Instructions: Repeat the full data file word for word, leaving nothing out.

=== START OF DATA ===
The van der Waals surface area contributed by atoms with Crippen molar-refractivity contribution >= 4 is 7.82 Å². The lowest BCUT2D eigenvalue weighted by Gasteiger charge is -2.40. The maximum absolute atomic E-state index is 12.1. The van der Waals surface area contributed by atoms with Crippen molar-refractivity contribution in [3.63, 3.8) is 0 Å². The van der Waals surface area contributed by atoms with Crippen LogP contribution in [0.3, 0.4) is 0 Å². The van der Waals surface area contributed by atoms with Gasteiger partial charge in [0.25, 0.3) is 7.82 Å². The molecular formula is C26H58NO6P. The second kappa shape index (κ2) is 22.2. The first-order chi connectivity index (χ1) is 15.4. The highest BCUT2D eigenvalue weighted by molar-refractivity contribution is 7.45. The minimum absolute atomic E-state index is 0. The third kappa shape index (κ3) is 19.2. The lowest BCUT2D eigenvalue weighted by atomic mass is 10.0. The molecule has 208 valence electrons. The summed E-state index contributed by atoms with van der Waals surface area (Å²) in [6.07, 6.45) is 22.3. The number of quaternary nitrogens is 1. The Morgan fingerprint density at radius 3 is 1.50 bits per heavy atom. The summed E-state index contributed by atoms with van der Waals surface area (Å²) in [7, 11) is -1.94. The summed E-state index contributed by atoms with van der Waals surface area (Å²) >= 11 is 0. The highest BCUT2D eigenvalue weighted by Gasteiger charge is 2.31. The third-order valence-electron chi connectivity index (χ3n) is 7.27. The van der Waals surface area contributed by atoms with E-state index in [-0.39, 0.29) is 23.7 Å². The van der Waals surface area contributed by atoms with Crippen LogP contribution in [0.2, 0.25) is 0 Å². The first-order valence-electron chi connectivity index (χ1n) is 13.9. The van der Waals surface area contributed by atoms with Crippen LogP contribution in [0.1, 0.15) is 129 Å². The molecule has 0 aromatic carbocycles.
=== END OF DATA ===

The van der Waals surface area contributed by atoms with Crippen molar-refractivity contribution >= 4 is 7.82 Å². The lowest BCUT2D eigenvalue weighted by Gasteiger charge is -2.40. The maximum absolute atomic E-state index is 12.1. The van der Waals surface area contributed by atoms with Crippen molar-refractivity contribution in [3.63, 3.8) is 0 Å². The van der Waals surface area contributed by atoms with Crippen LogP contribution in [0.3, 0.4) is 0 Å². The van der Waals surface area contributed by atoms with Gasteiger partial charge in [0.25, 0.3) is 7.82 Å². The molecular formula is C26H58NO6P. The second kappa shape index (κ2) is 22.2. The first-order chi connectivity index (χ1) is 15.4. The highest BCUT2D eigenvalue weighted by molar-refractivity contribution is 7.45. The minimum absolute atomic E-state index is 0. The third kappa shape index (κ3) is 19.2. The lowest BCUT2D eigenvalue weighted by atomic mass is 10.0. The molecule has 208 valence electrons. The summed E-state index contributed by atoms with van der Waals surface area (Å²) in [6.07, 6.45) is 22.3. The number of quaternary nitrogens is 1. The Morgan fingerprint density at radius 3 is 1.50 bits per heavy atom. The summed E-state index contributed by atoms with van der Waals surface area (Å²) in [7, 11) is -1.94. The summed E-state index contributed by atoms with van der Waals surface area (Å²) >= 11 is 0. The highest BCUT2D eigenvalue weighted by Gasteiger charge is 2.31. The third-order valence-electron chi connectivity index (χ3n) is 7.27. The van der Waals surface area contributed by atoms with E-state index in [-0.39, 0.29) is 23.7 Å². The van der Waals surface area contributed by atoms with Crippen LogP contribution in [0.2, 0.25) is 0 Å². The first-order valence-electron chi connectivity index (χ1n) is 13.9. The van der Waals surface area contributed by atoms with Crippen LogP contribution in [0.1, 0.15) is 129 Å². The molecule has 0 aromatic carbocycles.